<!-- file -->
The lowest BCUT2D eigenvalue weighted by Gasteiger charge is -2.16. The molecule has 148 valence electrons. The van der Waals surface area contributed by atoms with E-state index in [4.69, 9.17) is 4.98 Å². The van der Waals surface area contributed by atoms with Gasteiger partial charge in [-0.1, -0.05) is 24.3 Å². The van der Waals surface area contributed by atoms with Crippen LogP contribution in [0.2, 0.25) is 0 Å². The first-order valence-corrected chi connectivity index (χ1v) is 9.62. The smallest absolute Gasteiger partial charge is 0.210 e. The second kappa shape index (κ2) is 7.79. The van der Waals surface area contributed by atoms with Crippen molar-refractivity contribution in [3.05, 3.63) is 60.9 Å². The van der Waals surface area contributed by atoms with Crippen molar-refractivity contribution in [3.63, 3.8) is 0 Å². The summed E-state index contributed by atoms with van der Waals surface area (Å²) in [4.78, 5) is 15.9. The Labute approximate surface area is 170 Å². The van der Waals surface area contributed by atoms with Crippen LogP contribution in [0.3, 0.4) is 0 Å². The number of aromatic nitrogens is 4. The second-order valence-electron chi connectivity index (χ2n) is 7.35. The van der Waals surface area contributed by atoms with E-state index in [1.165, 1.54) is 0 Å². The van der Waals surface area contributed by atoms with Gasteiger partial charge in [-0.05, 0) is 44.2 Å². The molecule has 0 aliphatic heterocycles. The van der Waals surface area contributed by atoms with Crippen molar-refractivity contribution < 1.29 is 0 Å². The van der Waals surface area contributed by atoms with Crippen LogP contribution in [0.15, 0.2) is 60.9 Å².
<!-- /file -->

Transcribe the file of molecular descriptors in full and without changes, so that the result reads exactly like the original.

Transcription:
The lowest BCUT2D eigenvalue weighted by Gasteiger charge is -2.16. The molecule has 148 valence electrons. The van der Waals surface area contributed by atoms with E-state index in [4.69, 9.17) is 4.98 Å². The van der Waals surface area contributed by atoms with Gasteiger partial charge in [-0.1, -0.05) is 24.3 Å². The van der Waals surface area contributed by atoms with Crippen LogP contribution in [0.2, 0.25) is 0 Å². The first-order valence-corrected chi connectivity index (χ1v) is 9.62. The smallest absolute Gasteiger partial charge is 0.210 e. The second kappa shape index (κ2) is 7.79. The van der Waals surface area contributed by atoms with Crippen molar-refractivity contribution in [3.05, 3.63) is 60.9 Å². The van der Waals surface area contributed by atoms with Crippen molar-refractivity contribution in [3.63, 3.8) is 0 Å². The summed E-state index contributed by atoms with van der Waals surface area (Å²) in [4.78, 5) is 15.9. The Labute approximate surface area is 170 Å². The van der Waals surface area contributed by atoms with Crippen LogP contribution in [0.3, 0.4) is 0 Å². The number of aromatic nitrogens is 4. The second-order valence-electron chi connectivity index (χ2n) is 7.35. The van der Waals surface area contributed by atoms with E-state index in [1.165, 1.54) is 0 Å². The van der Waals surface area contributed by atoms with Gasteiger partial charge in [-0.05, 0) is 44.2 Å². The molecule has 0 aliphatic heterocycles. The van der Waals surface area contributed by atoms with Crippen molar-refractivity contribution < 1.29 is 0 Å². The van der Waals surface area contributed by atoms with Crippen LogP contribution in [0.15, 0.2) is 60.9 Å².